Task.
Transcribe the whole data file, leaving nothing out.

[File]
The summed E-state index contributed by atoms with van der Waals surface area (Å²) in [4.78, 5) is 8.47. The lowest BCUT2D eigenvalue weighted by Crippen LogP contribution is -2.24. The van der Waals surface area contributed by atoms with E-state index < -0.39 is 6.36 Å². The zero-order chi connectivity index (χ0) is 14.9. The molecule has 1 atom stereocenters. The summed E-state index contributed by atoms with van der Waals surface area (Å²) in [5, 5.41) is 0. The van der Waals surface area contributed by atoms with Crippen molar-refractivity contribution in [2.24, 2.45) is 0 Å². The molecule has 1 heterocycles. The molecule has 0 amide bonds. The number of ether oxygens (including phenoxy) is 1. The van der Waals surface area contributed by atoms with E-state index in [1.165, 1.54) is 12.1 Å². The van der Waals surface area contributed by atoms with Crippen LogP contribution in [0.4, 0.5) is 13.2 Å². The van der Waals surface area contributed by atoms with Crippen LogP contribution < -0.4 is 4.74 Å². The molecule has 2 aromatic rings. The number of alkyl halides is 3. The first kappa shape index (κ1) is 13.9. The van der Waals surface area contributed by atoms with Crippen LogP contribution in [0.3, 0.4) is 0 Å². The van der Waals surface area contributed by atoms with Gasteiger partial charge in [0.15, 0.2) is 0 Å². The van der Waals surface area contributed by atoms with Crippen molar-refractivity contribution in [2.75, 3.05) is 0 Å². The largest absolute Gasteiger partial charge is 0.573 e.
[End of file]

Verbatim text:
The summed E-state index contributed by atoms with van der Waals surface area (Å²) in [4.78, 5) is 8.47. The lowest BCUT2D eigenvalue weighted by Crippen LogP contribution is -2.24. The van der Waals surface area contributed by atoms with E-state index < -0.39 is 6.36 Å². The zero-order chi connectivity index (χ0) is 14.9. The molecule has 1 atom stereocenters. The summed E-state index contributed by atoms with van der Waals surface area (Å²) in [5, 5.41) is 0. The van der Waals surface area contributed by atoms with Crippen molar-refractivity contribution in [2.24, 2.45) is 0 Å². The molecule has 1 heterocycles. The molecule has 0 amide bonds. The number of ether oxygens (including phenoxy) is 1. The van der Waals surface area contributed by atoms with E-state index in [1.165, 1.54) is 12.1 Å². The van der Waals surface area contributed by atoms with Crippen LogP contribution in [0.4, 0.5) is 13.2 Å². The van der Waals surface area contributed by atoms with Crippen LogP contribution < -0.4 is 4.74 Å². The molecule has 2 aromatic rings. The number of alkyl halides is 3. The first kappa shape index (κ1) is 13.9. The van der Waals surface area contributed by atoms with Crippen LogP contribution in [0.3, 0.4) is 0 Å². The van der Waals surface area contributed by atoms with Gasteiger partial charge in [0.15, 0.2) is 0 Å². The van der Waals surface area contributed by atoms with Crippen molar-refractivity contribution in [2.75, 3.05) is 0 Å². The largest absolute Gasteiger partial charge is 0.573 e.